11. The Barbican Centre in London had a special 'Beethoven Weekender' last Saturday and Sunday to celebrate the 250th anniversary year of Beethoven's birth. Over the weekend all nine of Beethoven's symphonies were performed by five of the great UK orchestras (Bournemouth Symphony, City of Birmingham Symphony, Royal Liverpool Philharmonic, Royal Northern Sinfonia and The Hallé) and introduced by broadcaster and Beethoven aficionado John Suchet (the brother of Poirot actor David). I went to the second day (Sunday) and it was really fantastic value. The day tickets cost only £25 and you could attend as many or as few concerts as you wanted throughout the day. On the Sunday the RNS under Lars Vogt played symphonies seven and eight before The Hallé and Hallé Choir performed number nine under Sir Mark Elder. All the seating was unreserved so you could sit wherever you wanted. As well as the symphonies, there were performances of Beethoven's sonatas played by Tai Murray and on Beethoven's own violin by Daniel Sepec at Milton Court, as well as an exhibition featuring pages from Ludwig's original manuscripts, his ear trumpet and other items. In the pit theatre the Carducci Quartet played selections from his string quartets, interspersed with extracts from Beethoven's letters read by actor Simon Callow (Four Weddings and a Funeral). They even screened episodes of the bizarre 1970s cartoon Ludwig about a giant egg thing that likes Beethoven.
  12. If I am working at my base location my commute can be anything from one hour at best (if I am lucky with all of my connections) to one and a half hours (on a bad day) each way. However, I don't listen to music on my usual commute, partly because I prefer to have my wits about me on public transport and partly because my usual journey consists of five separate legs - two buses and three trains - so I am changing between different modes of transport quite frequently and I want to be able to hear the various announcements on the Tube, the bus and at stations. In the mornings I prefer to read the free paper, while in the evenings I like to read on my phone what all you reprobates have written about John Williams on the interweb while I have been hard at work. I sometimes listen to music on longer distance train journeys outside London, for example if I am working in another city or going to watch a football match somewhere, but I do most of my music listening at home. I think you might be missing the basic concept of a walking group there, Richard!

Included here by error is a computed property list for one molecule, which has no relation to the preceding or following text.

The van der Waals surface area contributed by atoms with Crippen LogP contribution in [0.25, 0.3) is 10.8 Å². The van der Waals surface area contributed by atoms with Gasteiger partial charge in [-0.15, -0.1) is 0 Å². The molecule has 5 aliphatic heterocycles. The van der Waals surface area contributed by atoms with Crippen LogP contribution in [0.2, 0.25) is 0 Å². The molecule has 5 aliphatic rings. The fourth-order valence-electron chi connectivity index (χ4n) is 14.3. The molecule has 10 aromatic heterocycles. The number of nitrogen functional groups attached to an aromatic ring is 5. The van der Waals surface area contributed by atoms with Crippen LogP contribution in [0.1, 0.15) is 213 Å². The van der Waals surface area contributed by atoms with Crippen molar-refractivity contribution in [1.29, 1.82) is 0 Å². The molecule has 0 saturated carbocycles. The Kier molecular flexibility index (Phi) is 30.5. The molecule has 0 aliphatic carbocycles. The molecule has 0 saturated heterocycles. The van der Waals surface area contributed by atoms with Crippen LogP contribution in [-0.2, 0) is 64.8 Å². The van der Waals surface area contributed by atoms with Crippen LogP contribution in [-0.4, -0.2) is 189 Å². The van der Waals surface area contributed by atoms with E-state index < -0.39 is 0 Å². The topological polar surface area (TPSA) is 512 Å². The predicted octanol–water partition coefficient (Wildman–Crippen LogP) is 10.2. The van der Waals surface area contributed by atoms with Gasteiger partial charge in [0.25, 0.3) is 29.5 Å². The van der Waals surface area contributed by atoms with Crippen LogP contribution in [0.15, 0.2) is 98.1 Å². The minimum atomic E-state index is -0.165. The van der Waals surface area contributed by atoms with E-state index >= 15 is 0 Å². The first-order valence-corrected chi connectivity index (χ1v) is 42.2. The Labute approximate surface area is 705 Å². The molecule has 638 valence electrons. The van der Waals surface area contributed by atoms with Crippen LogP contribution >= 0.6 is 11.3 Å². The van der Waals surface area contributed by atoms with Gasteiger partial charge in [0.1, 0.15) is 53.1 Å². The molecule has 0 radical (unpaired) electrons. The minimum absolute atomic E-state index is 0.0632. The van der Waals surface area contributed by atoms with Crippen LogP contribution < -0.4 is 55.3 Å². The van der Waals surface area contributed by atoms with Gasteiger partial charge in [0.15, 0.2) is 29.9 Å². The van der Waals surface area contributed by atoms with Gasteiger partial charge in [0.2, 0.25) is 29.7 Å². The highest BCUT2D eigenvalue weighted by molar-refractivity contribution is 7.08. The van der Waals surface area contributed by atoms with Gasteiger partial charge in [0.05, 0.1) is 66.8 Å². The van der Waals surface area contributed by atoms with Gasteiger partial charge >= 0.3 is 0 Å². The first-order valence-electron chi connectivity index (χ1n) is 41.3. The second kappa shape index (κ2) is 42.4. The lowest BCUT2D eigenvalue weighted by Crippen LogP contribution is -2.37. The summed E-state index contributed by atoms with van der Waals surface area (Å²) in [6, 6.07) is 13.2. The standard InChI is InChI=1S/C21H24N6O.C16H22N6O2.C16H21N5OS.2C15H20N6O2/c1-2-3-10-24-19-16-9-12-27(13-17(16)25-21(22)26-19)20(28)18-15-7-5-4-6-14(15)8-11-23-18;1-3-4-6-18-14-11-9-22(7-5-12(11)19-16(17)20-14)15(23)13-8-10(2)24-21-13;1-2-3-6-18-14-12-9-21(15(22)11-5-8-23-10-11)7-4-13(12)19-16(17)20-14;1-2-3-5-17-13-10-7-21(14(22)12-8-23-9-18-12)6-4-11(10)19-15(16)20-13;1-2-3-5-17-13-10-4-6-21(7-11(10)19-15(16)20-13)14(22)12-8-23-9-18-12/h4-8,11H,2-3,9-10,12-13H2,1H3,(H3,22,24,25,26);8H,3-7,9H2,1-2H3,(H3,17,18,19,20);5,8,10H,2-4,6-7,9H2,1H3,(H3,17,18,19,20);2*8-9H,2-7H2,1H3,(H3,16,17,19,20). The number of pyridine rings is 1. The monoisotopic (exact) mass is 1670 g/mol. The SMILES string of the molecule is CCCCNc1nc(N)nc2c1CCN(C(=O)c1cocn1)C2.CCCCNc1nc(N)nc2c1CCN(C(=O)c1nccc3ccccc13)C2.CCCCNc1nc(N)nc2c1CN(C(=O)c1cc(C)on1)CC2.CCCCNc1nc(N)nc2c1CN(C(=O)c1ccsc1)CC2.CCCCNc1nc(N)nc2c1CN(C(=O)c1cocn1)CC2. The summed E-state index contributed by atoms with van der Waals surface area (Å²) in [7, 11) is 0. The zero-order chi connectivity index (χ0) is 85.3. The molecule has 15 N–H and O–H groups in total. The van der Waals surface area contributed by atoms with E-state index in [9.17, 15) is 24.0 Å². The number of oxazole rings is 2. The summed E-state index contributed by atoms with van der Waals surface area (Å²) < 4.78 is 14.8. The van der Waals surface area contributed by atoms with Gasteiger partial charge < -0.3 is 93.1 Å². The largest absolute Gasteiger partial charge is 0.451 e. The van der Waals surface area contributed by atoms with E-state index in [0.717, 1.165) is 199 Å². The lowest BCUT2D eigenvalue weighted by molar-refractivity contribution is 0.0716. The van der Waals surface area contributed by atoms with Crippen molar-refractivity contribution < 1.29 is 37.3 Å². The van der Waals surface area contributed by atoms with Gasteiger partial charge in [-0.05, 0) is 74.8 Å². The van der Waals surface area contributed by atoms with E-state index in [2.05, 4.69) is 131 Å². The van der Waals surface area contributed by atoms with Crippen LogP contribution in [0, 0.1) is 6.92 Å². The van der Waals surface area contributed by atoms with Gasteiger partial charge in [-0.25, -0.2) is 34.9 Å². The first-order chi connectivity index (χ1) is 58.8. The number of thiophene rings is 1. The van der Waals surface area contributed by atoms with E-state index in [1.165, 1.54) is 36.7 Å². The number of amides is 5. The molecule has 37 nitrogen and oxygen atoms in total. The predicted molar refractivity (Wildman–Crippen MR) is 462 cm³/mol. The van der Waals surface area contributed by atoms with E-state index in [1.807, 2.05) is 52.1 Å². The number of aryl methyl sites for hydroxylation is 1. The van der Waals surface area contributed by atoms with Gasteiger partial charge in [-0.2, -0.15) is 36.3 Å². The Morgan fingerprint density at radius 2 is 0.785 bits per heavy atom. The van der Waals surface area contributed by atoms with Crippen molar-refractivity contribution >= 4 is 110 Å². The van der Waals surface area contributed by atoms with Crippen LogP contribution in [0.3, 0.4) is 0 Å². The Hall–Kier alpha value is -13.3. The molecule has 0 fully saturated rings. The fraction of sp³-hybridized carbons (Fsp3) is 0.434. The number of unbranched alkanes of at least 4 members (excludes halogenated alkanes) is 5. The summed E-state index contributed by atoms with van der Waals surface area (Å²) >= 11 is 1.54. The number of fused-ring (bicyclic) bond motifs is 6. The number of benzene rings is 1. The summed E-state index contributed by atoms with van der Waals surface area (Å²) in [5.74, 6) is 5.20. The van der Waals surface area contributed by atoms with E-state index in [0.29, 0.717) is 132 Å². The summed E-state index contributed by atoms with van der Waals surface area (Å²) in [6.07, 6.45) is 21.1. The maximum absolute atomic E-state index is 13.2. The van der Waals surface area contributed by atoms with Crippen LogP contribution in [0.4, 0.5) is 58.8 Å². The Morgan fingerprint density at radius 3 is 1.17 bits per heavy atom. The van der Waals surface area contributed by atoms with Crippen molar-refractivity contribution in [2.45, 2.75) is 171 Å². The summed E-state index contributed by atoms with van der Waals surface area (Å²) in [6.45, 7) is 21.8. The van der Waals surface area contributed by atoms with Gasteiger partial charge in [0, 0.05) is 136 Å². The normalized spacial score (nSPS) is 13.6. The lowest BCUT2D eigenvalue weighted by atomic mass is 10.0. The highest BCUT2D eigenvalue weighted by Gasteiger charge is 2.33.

13. I had some tournament mead with my dinner this evening and was curious to know if any of you had ever tried this most ancient of drinks before? Tournament mead is like traditional mead but with a touch of ginger added. It is a very unusual taste and quite unlike anything else I have ever tasted - quite sweet due to the honey but not in a sickly way. I think it is quite moreish once you get used to the taste. I picked up various different types from the Lyme Bay Winery near Axminster in Devon before Christmas (https://www.lymebaywinery.co.uk/mead).